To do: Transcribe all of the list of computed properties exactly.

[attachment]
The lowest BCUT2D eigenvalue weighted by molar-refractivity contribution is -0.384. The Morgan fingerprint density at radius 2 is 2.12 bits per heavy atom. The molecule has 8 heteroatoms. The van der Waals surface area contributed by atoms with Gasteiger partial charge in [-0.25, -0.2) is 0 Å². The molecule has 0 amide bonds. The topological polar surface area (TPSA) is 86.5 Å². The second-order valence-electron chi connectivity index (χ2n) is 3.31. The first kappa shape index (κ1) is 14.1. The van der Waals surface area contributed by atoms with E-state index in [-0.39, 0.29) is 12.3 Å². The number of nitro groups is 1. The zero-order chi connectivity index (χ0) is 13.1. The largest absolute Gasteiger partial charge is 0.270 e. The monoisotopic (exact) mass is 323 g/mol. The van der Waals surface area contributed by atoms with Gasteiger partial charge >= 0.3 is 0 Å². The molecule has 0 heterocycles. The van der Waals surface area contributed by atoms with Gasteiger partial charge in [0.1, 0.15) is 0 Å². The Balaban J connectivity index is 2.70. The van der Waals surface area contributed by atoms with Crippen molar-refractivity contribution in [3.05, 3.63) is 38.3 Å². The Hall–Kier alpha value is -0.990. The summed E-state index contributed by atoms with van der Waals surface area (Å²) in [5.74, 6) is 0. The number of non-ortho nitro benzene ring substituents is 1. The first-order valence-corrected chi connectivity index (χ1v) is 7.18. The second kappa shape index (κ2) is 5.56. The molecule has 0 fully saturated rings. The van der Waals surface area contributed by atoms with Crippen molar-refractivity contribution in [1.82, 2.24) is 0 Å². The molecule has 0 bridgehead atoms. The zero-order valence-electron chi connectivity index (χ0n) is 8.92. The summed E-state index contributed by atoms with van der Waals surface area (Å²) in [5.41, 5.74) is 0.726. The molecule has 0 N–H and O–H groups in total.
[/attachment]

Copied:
The lowest BCUT2D eigenvalue weighted by molar-refractivity contribution is -0.384. The Morgan fingerprint density at radius 2 is 2.12 bits per heavy atom. The molecule has 8 heteroatoms. The van der Waals surface area contributed by atoms with Gasteiger partial charge in [-0.25, -0.2) is 0 Å². The molecule has 0 amide bonds. The topological polar surface area (TPSA) is 86.5 Å². The second-order valence-electron chi connectivity index (χ2n) is 3.31. The first kappa shape index (κ1) is 14.1. The van der Waals surface area contributed by atoms with E-state index in [-0.39, 0.29) is 12.3 Å². The number of nitro groups is 1. The zero-order chi connectivity index (χ0) is 13.1. The largest absolute Gasteiger partial charge is 0.270 e. The monoisotopic (exact) mass is 323 g/mol. The van der Waals surface area contributed by atoms with Gasteiger partial charge >= 0.3 is 0 Å². The molecule has 0 heterocycles. The van der Waals surface area contributed by atoms with Gasteiger partial charge in [0.1, 0.15) is 0 Å². The Balaban J connectivity index is 2.70. The van der Waals surface area contributed by atoms with Crippen molar-refractivity contribution in [3.05, 3.63) is 38.3 Å². The Hall–Kier alpha value is -0.990. The summed E-state index contributed by atoms with van der Waals surface area (Å²) in [5.74, 6) is 0. The number of non-ortho nitro benzene ring substituents is 1. The first-order valence-corrected chi connectivity index (χ1v) is 7.18. The second kappa shape index (κ2) is 5.56. The molecule has 0 fully saturated rings. The van der Waals surface area contributed by atoms with Crippen molar-refractivity contribution in [1.82, 2.24) is 0 Å². The molecule has 0 bridgehead atoms. The zero-order valence-electron chi connectivity index (χ0n) is 8.92. The summed E-state index contributed by atoms with van der Waals surface area (Å²) in [5.41, 5.74) is 0.726. The molecule has 0 N–H and O–H groups in total.